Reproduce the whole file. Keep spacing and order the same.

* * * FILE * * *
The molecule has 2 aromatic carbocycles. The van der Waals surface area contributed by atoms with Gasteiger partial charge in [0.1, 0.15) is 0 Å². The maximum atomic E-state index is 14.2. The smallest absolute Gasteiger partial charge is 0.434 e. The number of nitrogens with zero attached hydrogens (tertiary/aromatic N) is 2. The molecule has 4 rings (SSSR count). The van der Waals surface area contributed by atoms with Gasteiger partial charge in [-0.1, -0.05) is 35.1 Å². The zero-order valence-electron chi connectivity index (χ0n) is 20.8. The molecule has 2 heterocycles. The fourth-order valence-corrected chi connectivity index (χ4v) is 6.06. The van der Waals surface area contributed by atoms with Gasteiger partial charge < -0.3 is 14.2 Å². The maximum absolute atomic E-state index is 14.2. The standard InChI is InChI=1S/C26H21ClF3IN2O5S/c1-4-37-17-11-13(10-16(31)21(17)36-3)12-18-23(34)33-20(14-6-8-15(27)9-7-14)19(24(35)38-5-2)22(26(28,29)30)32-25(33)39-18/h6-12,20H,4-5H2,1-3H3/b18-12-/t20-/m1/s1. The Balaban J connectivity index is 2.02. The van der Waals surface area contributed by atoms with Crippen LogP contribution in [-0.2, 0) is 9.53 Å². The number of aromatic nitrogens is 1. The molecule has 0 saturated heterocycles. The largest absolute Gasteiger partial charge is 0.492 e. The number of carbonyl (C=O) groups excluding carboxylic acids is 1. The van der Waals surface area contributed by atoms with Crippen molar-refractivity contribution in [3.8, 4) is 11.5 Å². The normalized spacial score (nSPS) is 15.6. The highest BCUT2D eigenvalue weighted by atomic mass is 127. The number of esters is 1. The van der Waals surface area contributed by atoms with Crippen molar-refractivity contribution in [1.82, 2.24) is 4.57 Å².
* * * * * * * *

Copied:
The molecule has 2 aromatic carbocycles. The van der Waals surface area contributed by atoms with Gasteiger partial charge in [0.1, 0.15) is 0 Å². The maximum atomic E-state index is 14.2. The smallest absolute Gasteiger partial charge is 0.434 e. The number of nitrogens with zero attached hydrogens (tertiary/aromatic N) is 2. The molecule has 4 rings (SSSR count). The van der Waals surface area contributed by atoms with Gasteiger partial charge in [-0.1, -0.05) is 35.1 Å². The zero-order valence-electron chi connectivity index (χ0n) is 20.8. The molecule has 2 heterocycles. The fourth-order valence-corrected chi connectivity index (χ4v) is 6.06. The van der Waals surface area contributed by atoms with Gasteiger partial charge < -0.3 is 14.2 Å². The maximum absolute atomic E-state index is 14.2. The standard InChI is InChI=1S/C26H21ClF3IN2O5S/c1-4-37-17-11-13(10-16(31)21(17)36-3)12-18-23(34)33-20(14-6-8-15(27)9-7-14)19(24(35)38-5-2)22(26(28,29)30)32-25(33)39-18/h6-12,20H,4-5H2,1-3H3/b18-12-/t20-/m1/s1. The Balaban J connectivity index is 2.02. The van der Waals surface area contributed by atoms with Crippen LogP contribution in [-0.2, 0) is 9.53 Å². The number of aromatic nitrogens is 1. The molecule has 0 saturated heterocycles. The largest absolute Gasteiger partial charge is 0.492 e. The number of carbonyl (C=O) groups excluding carboxylic acids is 1. The van der Waals surface area contributed by atoms with Crippen molar-refractivity contribution in [3.8, 4) is 11.5 Å². The normalized spacial score (nSPS) is 15.6. The highest BCUT2D eigenvalue weighted by atomic mass is 127. The number of esters is 1. The van der Waals surface area contributed by atoms with Crippen molar-refractivity contribution in [1.82, 2.24) is 4.57 Å².